UTIs and Periods

UTIs and Periods Image

Urinary tract infections (UTIs) are considered the most common type of infection by many healthcare professionals. Since they are so common, some women question if a UTI will affect their period in any way. The simple answer to this is no, UTIs do not directly affect a woman’s period. Let’s dig into this question deeper by starting with a review of the female anatomy and what causes a UTI.

Female Anatomy

There are three orifices or openings in the female genitalia: the urethra, vagina, and anus. Each opening is part of a different body system. The anus is part of the gastrointestinal system. This system helps you eat, digest, and remove food waste from the body. The vagina is part of the reproductive system. In females, this body system is responsible for menstruation, carrying a fetus, and producing hormones. The urethra is part of the urinary system which is responsible for filtering the blood and removing waste from the blood through the process of urinating. Each system is unique and has specific functions that it carries out. The urinary system affected by a UTI is separate from the reproductive system that carries out a female’s menstrual cycle, therefore UTIs do not directly affect periods. However, other factors could affect menstruation such as age, illness, stress, pregnancy, and hormonal changes.

How Does a UTI Happen?

A UTI occurs when bacteria or sometimes fungi get into the urinary tract. Bacteria usually gets into the urinary system by sexual activity, wiping your genital area from back to front, poor hygiene, or urinary structural issues. This can happen to anyone at any time. The only effective method to treat a UTI is with antibiotics. There is no over-the-counter or at-home remedy that will treat a UTI. If you think you may have a UTI, you should see your primary healthcare provider or go to urgent care. If a UTI goes untreated, it can spread and cause complications. Symptoms of a urinary tract infection (UTI) will vary depending on the person. Some people may have no symptoms at all, while others may experience an array of indications. The most common symptoms include burning pain with urination, frequent urination, urge to urinate, blood in the urine, abdominal / pelvic pain or cramping, cloudy urine, foul-smelling urine, fever, and flank pain.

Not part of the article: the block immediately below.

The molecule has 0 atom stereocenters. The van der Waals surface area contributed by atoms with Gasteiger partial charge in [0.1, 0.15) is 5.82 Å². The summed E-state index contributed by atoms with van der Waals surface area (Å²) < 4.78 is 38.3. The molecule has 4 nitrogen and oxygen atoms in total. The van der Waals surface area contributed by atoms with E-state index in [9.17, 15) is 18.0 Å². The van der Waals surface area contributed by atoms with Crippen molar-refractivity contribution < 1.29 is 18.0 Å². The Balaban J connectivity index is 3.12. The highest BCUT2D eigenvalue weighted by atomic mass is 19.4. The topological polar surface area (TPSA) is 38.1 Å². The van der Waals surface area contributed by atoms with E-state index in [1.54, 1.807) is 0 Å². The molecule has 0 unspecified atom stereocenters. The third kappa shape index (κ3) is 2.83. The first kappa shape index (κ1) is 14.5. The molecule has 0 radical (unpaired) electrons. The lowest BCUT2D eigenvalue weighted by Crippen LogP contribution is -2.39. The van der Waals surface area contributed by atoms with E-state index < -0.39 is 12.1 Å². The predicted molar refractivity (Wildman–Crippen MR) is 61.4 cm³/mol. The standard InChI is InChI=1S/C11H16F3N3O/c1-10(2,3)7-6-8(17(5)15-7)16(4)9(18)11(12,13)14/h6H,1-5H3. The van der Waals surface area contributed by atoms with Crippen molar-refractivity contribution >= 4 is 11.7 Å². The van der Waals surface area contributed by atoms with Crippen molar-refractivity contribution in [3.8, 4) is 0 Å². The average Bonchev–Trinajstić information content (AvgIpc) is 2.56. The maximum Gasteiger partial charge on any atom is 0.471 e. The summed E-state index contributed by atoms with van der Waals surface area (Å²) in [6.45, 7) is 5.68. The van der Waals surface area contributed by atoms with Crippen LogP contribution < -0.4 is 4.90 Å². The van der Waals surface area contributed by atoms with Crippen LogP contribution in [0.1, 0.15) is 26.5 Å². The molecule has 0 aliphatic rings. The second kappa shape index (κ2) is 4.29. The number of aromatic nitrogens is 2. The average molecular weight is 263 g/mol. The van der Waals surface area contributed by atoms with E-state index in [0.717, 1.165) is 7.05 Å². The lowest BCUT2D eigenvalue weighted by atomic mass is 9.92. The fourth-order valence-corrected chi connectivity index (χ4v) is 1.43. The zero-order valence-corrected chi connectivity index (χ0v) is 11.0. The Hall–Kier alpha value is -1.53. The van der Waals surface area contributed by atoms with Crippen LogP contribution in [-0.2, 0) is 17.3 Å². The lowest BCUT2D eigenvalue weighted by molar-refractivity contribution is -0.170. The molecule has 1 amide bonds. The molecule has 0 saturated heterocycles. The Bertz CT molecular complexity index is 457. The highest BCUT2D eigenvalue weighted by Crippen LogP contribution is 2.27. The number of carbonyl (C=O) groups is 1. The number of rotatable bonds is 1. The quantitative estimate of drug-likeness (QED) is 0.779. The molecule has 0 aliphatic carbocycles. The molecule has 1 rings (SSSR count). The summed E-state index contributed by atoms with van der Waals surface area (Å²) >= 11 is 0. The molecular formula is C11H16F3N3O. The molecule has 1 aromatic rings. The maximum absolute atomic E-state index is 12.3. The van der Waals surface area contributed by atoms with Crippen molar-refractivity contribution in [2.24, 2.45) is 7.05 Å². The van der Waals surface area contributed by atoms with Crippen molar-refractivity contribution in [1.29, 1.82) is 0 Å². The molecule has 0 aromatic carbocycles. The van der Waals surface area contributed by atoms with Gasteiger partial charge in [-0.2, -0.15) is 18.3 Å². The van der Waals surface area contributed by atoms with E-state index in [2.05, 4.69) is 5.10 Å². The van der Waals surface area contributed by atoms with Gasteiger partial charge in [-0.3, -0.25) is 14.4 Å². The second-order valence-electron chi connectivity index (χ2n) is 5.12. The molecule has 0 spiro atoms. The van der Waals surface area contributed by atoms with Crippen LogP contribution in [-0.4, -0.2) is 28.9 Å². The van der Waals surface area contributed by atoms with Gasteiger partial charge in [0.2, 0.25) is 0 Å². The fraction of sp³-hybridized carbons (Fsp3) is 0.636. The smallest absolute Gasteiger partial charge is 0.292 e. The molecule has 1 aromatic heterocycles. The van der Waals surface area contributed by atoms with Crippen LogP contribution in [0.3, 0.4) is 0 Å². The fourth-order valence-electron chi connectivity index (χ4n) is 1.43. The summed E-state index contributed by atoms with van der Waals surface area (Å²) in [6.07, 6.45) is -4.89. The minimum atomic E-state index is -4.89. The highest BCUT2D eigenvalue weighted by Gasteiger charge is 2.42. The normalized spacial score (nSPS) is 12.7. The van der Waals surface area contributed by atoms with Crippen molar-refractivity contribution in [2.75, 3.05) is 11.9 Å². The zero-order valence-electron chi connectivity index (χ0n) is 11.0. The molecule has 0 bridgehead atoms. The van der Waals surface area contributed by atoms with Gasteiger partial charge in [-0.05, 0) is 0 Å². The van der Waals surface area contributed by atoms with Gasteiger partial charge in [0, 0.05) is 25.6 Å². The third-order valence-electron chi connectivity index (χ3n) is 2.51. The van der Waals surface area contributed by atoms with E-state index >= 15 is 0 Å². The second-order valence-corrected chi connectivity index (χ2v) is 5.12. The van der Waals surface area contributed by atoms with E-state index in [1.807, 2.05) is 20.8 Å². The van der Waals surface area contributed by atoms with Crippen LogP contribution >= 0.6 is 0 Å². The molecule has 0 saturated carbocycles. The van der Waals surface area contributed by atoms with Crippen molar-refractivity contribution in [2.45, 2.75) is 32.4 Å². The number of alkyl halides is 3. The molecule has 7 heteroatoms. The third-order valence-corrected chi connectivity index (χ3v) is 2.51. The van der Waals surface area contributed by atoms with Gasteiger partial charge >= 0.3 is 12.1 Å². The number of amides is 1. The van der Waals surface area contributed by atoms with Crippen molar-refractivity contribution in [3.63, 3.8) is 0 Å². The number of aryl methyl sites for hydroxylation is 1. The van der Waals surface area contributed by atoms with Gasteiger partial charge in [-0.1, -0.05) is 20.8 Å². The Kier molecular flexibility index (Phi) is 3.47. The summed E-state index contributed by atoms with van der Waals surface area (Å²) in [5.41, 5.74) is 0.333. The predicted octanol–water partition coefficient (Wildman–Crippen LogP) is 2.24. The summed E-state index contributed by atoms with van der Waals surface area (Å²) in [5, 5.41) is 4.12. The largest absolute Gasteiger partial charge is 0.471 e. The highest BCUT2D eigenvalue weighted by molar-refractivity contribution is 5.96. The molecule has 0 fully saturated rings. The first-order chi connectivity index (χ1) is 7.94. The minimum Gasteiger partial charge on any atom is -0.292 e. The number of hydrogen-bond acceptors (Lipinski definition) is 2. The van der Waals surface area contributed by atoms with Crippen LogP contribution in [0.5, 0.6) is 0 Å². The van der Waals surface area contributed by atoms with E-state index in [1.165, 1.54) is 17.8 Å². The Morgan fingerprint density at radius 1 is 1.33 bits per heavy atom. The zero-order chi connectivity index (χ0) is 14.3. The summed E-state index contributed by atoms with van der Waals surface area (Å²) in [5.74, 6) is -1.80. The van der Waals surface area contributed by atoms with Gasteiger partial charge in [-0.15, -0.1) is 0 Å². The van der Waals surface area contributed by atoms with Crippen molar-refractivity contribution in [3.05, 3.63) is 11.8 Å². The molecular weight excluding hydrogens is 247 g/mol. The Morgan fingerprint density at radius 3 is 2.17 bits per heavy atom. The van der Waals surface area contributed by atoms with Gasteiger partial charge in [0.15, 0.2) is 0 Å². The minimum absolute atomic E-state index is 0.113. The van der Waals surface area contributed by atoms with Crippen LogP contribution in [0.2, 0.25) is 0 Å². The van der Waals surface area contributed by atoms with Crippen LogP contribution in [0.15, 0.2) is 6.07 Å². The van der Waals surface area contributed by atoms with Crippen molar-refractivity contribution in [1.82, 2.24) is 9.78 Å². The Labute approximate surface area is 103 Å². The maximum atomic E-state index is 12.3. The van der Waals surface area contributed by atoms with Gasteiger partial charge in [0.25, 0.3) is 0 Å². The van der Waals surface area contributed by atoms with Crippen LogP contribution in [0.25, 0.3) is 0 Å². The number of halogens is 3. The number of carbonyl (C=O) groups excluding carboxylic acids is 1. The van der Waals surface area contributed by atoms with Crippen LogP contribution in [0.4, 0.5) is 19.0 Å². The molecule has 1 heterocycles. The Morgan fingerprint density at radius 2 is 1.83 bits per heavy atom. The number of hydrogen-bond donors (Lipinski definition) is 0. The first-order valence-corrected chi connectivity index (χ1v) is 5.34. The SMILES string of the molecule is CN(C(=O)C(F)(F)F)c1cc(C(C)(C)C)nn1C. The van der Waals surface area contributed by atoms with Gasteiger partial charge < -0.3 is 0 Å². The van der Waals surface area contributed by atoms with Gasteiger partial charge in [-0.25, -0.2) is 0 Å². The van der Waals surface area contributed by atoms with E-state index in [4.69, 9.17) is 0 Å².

Changes to Your Period During a UTI

UTIs and the menstrual cycle are not directly connected and will not affect each other. There are other factors that could affect your menstrual cycles such as age, illness, stress, pregnancy, and hormonal changes. If you notice changes in your period or think you may have a UTI, see your healthcare provider for further discussion and testing.

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Posted in: Gynecology, Women's Health

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